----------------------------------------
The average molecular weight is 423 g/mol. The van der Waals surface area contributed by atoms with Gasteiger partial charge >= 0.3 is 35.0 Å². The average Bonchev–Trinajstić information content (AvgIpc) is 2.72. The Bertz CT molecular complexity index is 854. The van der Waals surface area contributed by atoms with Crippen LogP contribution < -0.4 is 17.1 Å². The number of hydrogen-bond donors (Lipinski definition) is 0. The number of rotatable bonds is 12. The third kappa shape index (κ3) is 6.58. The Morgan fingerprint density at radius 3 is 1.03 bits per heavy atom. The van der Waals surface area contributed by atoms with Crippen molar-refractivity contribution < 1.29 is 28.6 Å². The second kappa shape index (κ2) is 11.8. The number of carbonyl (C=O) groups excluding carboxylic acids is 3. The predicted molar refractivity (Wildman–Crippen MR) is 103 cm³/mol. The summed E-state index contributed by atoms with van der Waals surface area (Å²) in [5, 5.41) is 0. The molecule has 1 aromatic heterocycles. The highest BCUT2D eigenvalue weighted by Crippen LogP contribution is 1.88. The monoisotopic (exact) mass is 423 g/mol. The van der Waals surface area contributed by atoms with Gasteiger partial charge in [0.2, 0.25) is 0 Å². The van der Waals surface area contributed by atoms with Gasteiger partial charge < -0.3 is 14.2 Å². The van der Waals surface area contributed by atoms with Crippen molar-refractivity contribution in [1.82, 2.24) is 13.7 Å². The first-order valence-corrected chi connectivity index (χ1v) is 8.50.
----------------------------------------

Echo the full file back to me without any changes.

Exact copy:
The average molecular weight is 423 g/mol. The van der Waals surface area contributed by atoms with Gasteiger partial charge >= 0.3 is 35.0 Å². The average Bonchev–Trinajstić information content (AvgIpc) is 2.72. The Bertz CT molecular complexity index is 854. The van der Waals surface area contributed by atoms with Crippen LogP contribution < -0.4 is 17.1 Å². The number of hydrogen-bond donors (Lipinski definition) is 0. The number of rotatable bonds is 12. The third kappa shape index (κ3) is 6.58. The Morgan fingerprint density at radius 3 is 1.03 bits per heavy atom. The van der Waals surface area contributed by atoms with Crippen molar-refractivity contribution < 1.29 is 28.6 Å². The second kappa shape index (κ2) is 11.8. The number of carbonyl (C=O) groups excluding carboxylic acids is 3. The predicted molar refractivity (Wildman–Crippen MR) is 103 cm³/mol. The summed E-state index contributed by atoms with van der Waals surface area (Å²) in [5, 5.41) is 0. The molecule has 1 aromatic heterocycles. The highest BCUT2D eigenvalue weighted by Crippen LogP contribution is 1.88. The monoisotopic (exact) mass is 423 g/mol. The van der Waals surface area contributed by atoms with Gasteiger partial charge in [0.2, 0.25) is 0 Å². The van der Waals surface area contributed by atoms with Gasteiger partial charge < -0.3 is 14.2 Å². The van der Waals surface area contributed by atoms with Crippen molar-refractivity contribution in [1.82, 2.24) is 13.7 Å². The first-order valence-corrected chi connectivity index (χ1v) is 8.50.